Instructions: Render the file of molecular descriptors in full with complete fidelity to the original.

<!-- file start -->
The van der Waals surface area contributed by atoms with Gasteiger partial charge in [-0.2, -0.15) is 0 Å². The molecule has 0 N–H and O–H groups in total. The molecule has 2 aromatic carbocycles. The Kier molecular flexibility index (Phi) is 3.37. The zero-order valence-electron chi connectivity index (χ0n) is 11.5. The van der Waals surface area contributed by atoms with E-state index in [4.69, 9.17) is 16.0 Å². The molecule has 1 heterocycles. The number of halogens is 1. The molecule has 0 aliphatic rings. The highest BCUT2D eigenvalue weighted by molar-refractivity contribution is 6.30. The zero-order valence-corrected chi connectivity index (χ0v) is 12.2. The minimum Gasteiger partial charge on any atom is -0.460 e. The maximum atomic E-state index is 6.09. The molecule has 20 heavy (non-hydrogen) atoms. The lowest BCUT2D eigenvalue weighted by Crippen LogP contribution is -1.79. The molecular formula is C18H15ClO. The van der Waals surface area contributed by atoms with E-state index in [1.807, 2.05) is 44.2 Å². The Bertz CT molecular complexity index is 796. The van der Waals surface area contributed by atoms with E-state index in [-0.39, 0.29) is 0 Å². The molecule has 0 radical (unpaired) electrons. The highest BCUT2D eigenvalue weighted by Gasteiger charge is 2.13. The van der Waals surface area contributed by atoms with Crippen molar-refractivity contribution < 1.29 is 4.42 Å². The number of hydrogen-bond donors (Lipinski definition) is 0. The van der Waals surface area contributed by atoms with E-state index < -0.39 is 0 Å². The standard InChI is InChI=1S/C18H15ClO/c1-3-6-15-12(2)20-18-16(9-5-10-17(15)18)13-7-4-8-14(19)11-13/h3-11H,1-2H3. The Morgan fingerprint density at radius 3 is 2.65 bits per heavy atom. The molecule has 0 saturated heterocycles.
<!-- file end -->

The van der Waals surface area contributed by atoms with Gasteiger partial charge in [-0.2, -0.15) is 0 Å². The molecule has 0 N–H and O–H groups in total. The molecule has 2 aromatic carbocycles. The Kier molecular flexibility index (Phi) is 3.37. The zero-order valence-electron chi connectivity index (χ0n) is 11.5. The van der Waals surface area contributed by atoms with E-state index in [4.69, 9.17) is 16.0 Å². The molecule has 1 heterocycles. The number of halogens is 1. The molecule has 0 aliphatic rings. The highest BCUT2D eigenvalue weighted by molar-refractivity contribution is 6.30. The zero-order valence-corrected chi connectivity index (χ0v) is 12.2. The minimum Gasteiger partial charge on any atom is -0.460 e. The maximum atomic E-state index is 6.09. The molecule has 20 heavy (non-hydrogen) atoms. The lowest BCUT2D eigenvalue weighted by Crippen LogP contribution is -1.79. The molecular formula is C18H15ClO. The van der Waals surface area contributed by atoms with E-state index in [1.807, 2.05) is 44.2 Å². The Bertz CT molecular complexity index is 796. The van der Waals surface area contributed by atoms with E-state index in [-0.39, 0.29) is 0 Å². The molecule has 0 radical (unpaired) electrons. The highest BCUT2D eigenvalue weighted by Gasteiger charge is 2.13. The van der Waals surface area contributed by atoms with Crippen molar-refractivity contribution < 1.29 is 4.42 Å². The number of hydrogen-bond donors (Lipinski definition) is 0. The van der Waals surface area contributed by atoms with E-state index < -0.39 is 0 Å². The standard InChI is InChI=1S/C18H15ClO/c1-3-6-15-12(2)20-18-16(9-5-10-17(15)18)13-7-4-8-14(19)11-13/h3-11H,1-2H3. The Morgan fingerprint density at radius 3 is 2.65 bits per heavy atom. The molecule has 0 saturated heterocycles.